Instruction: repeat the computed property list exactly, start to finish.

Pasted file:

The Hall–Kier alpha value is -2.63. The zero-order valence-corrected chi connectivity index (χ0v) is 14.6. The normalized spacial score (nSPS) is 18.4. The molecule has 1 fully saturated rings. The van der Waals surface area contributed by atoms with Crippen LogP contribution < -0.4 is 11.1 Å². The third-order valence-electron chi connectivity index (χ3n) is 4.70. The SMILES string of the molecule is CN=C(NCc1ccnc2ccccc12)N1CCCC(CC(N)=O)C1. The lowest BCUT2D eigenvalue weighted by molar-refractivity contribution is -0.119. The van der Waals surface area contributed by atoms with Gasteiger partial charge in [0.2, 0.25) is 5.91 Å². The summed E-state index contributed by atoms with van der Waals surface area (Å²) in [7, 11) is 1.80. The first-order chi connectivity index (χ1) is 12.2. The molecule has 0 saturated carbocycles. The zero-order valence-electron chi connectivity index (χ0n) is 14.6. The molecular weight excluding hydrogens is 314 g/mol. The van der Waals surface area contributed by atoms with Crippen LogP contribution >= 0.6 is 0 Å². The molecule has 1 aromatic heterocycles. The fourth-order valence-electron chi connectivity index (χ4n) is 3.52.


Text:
The Hall–Kier alpha value is -2.63. The zero-order valence-corrected chi connectivity index (χ0v) is 14.6. The normalized spacial score (nSPS) is 18.4. The molecule has 1 fully saturated rings. The van der Waals surface area contributed by atoms with Crippen LogP contribution < -0.4 is 11.1 Å². The third-order valence-electron chi connectivity index (χ3n) is 4.70. The SMILES string of the molecule is CN=C(NCc1ccnc2ccccc12)N1CCCC(CC(N)=O)C1. The lowest BCUT2D eigenvalue weighted by molar-refractivity contribution is -0.119. The van der Waals surface area contributed by atoms with Gasteiger partial charge in [0.2, 0.25) is 5.91 Å². The summed E-state index contributed by atoms with van der Waals surface area (Å²) in [7, 11) is 1.80. The first-order chi connectivity index (χ1) is 12.2. The molecule has 0 saturated carbocycles. The zero-order valence-electron chi connectivity index (χ0n) is 14.6. The molecular weight excluding hydrogens is 314 g/mol. The van der Waals surface area contributed by atoms with Crippen LogP contribution >= 0.6 is 0 Å². The molecule has 1 aromatic heterocycles. The fourth-order valence-electron chi connectivity index (χ4n) is 3.52.